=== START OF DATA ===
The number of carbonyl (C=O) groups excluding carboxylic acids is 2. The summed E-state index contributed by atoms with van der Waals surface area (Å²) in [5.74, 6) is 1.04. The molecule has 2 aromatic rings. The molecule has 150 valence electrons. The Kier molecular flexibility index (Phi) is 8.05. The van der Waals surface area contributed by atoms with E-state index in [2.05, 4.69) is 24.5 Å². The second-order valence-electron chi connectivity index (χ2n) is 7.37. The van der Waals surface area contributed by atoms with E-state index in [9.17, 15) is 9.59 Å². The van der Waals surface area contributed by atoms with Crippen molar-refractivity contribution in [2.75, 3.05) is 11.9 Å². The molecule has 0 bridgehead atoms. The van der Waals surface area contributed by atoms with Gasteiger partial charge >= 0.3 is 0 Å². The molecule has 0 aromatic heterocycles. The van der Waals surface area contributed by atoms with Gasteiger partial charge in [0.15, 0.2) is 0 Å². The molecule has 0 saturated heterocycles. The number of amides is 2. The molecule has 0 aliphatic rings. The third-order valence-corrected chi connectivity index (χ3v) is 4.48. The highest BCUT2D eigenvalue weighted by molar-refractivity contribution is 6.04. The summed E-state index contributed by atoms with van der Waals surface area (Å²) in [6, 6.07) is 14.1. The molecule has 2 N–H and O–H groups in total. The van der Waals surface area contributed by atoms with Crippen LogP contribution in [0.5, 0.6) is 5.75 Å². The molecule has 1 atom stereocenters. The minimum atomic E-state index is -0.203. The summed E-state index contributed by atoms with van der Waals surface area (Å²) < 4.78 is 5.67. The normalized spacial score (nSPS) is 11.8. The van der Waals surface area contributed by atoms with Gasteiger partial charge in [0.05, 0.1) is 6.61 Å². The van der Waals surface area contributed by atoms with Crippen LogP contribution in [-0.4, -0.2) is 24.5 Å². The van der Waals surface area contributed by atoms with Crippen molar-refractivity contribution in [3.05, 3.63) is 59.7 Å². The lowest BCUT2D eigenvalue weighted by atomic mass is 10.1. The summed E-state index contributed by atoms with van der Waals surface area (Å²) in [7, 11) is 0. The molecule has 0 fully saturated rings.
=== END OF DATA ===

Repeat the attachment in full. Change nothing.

The number of carbonyl (C=O) groups excluding carboxylic acids is 2. The summed E-state index contributed by atoms with van der Waals surface area (Å²) in [5.74, 6) is 1.04. The molecule has 2 aromatic rings. The molecule has 150 valence electrons. The Kier molecular flexibility index (Phi) is 8.05. The van der Waals surface area contributed by atoms with E-state index in [2.05, 4.69) is 24.5 Å². The second-order valence-electron chi connectivity index (χ2n) is 7.37. The van der Waals surface area contributed by atoms with E-state index in [9.17, 15) is 9.59 Å². The van der Waals surface area contributed by atoms with Crippen molar-refractivity contribution in [2.75, 3.05) is 11.9 Å². The molecule has 0 bridgehead atoms. The van der Waals surface area contributed by atoms with Gasteiger partial charge >= 0.3 is 0 Å². The molecule has 0 aromatic heterocycles. The van der Waals surface area contributed by atoms with Gasteiger partial charge in [0.15, 0.2) is 0 Å². The molecule has 0 saturated heterocycles. The number of amides is 2. The molecule has 0 aliphatic rings. The third-order valence-corrected chi connectivity index (χ3v) is 4.48. The highest BCUT2D eigenvalue weighted by molar-refractivity contribution is 6.04. The summed E-state index contributed by atoms with van der Waals surface area (Å²) in [6, 6.07) is 14.1. The molecule has 2 N–H and O–H groups in total. The van der Waals surface area contributed by atoms with Crippen LogP contribution in [0.5, 0.6) is 5.75 Å². The molecule has 1 atom stereocenters. The minimum atomic E-state index is -0.203. The summed E-state index contributed by atoms with van der Waals surface area (Å²) < 4.78 is 5.67. The normalized spacial score (nSPS) is 11.8. The van der Waals surface area contributed by atoms with Gasteiger partial charge in [0.05, 0.1) is 6.61 Å². The van der Waals surface area contributed by atoms with Crippen LogP contribution in [-0.4, -0.2) is 24.5 Å². The van der Waals surface area contributed by atoms with Crippen molar-refractivity contribution in [3.05, 3.63) is 59.7 Å². The lowest BCUT2D eigenvalue weighted by atomic mass is 10.1. The summed E-state index contributed by atoms with van der Waals surface area (Å²) in [7, 11) is 0. The molecule has 0 fully saturated rings.